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Pat O’Connell

Pat O'ConnellBorn in Chicago in 1971, Pat O’Connell spent the first 12 years of his life landlocked.  It wasn’t until the early 80’s when Pat’s family moved to Newport Beach (then Dana Point) that Pat would develop his one-of-a-kind, surf-stoked enthusiasm.  After successfully negotiating the NSSA, PSAA and Bud Surf Tours, Pat’s competitive career took a slight detour when he took a co-lead role in Endless Summer II, Bruce Brown’s remake of the classic surf film.  Pat gained celebrity status across the globe, but would return to professional surfing’s World Championship Tour for several years.  In 1997, Pat launched The Realm, a start-up clothing venture with Mike Parsons.  After retiring from competition on “his own terms”, Pat joined Hurley International’s marketing department.


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Bruce Brown

Bruce Brown In 1964, filmmaker Bruce Brown decided to follow two surfers around the world in search of a perfect wave.  On a budget of only $50,000 and armed with a 16mm camera, he captured the essence, the adventure, and the art of surfing in the renowned The Endless Summer.  Bruce, who started surfing at age 11 in Long Beach, launched his illustrious career in 1958 with Slippery When Wet, and followed with several more movies including Surf Crazy (1959) and Waterlogged (1962), but his defining moment came when Endless Summer showcased surfing to the masses.  Thirty years later he would film Endless Summer II with son Dana, showcasing a young Pat O’Connell and Robert “Wingnut” Weaver.  Brown’s motorcycle documentary, On Any Sunday, received an Academy Award nomination.


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Jeff Hakman

Jeff HakmanBorn in Southern California’s south bay in 1948, Hakman would waste little time establishing his North Shore credentials after a family trip to Hawaii in 1959.  At the age of 17 and pitted against 23 world class surfers, he won the inaugural Duke Kahanamoku Classic at Sunset Beach.  From age 21 to 27 Jeff won more major surfing titles than anyone in the world including the first Pipeline Masters, two more Duke contests, three Hang Ten Internationals and the Gunston Pro.  His mastery of and fearless approach to Sunset Beach led to his lifelong moniker, “Mr. Sunset”.  In 1976 along with Bob McKnight, Jeff would launch Quiksilver USA.


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Wayne “Rabbit” Bartholomew

rabbitHailing from Australia’s famed Gold Coast Bartholomew was crowned world champion in 1978 and is a two-time “Masters” champion.  Currently president of the Association of Surfing Professionals (ASP), Rabbit burst onto the international scene in 1975, an era during which saw the likes of Shaun Tomson, Mark Richards, Ian Cairns and Peter Townend vying for world titles.  “Bugs” has had a huge influence on the sport from the ’70s through today, taking tube riding to new levels and mentoring such standout pros as Gary Elkerton and Sunny Garcia.  Bartholomew plays a prominent role in the all-new documentary, “Bustin Down the Door.”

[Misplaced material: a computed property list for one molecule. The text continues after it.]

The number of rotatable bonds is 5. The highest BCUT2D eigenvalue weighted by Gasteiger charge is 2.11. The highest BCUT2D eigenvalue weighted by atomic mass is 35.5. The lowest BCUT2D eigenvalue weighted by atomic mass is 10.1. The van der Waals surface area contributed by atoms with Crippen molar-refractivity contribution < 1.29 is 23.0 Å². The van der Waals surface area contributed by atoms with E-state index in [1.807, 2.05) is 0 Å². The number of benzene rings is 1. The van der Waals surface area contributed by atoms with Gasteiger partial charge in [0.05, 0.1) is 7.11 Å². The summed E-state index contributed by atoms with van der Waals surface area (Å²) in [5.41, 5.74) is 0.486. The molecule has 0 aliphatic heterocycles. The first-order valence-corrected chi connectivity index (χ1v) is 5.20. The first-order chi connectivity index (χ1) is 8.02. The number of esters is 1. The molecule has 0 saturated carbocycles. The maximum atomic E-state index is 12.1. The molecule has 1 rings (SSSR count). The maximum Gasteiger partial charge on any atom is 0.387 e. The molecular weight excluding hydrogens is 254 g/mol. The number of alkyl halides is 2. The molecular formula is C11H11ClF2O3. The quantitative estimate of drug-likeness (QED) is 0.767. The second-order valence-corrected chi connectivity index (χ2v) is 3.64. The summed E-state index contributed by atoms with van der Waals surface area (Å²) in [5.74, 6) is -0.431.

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Sean Collins

sean-collinsPresident, Chief Surf Forecaster, and Founder of Surfline.com, Collins was the first person to accurately forecast swells on a regular basis in the ’70s and early ’80s.  A surfer, sailor and self-taught meteorologist, he pioneered and created the first ongoing surf forecast available to the surfing public via Surfline and 976-SURF in 1985. He developed the very first live “Surfcam” in 1996, the precedent for the worldwide camera network available on Surfline.com today.  Collins was named one of the “25 Most Influential Surfers of the Century” by Surfer Magazine in the summer of 1999 and the “8th Most Powerful Surfer in the Surf Industry” by Surfer Magazine in the summer of 2002.


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Brad Gerlach

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Another NSSA product and Huntington Beach High graduate, Gerlach broke into the ASP Top 16 in 1986 and stayed there until he finished runner-up in 1991.  “Gerr” then abruptly dropped off the tour, but continued to hone his surfing and ultimately embraced the burgeoning big wave movement.  He towed Mike Parsons into a history-making wave in 2001 and Parson’s returned the favor in 2005, towing Gerlach into a 68-foot bomb at Todos Santos, Mexico.  Brad is the founder of the National Surf League (NSL), the revolutionary surfing competition format adopted by ESPN’s X Games.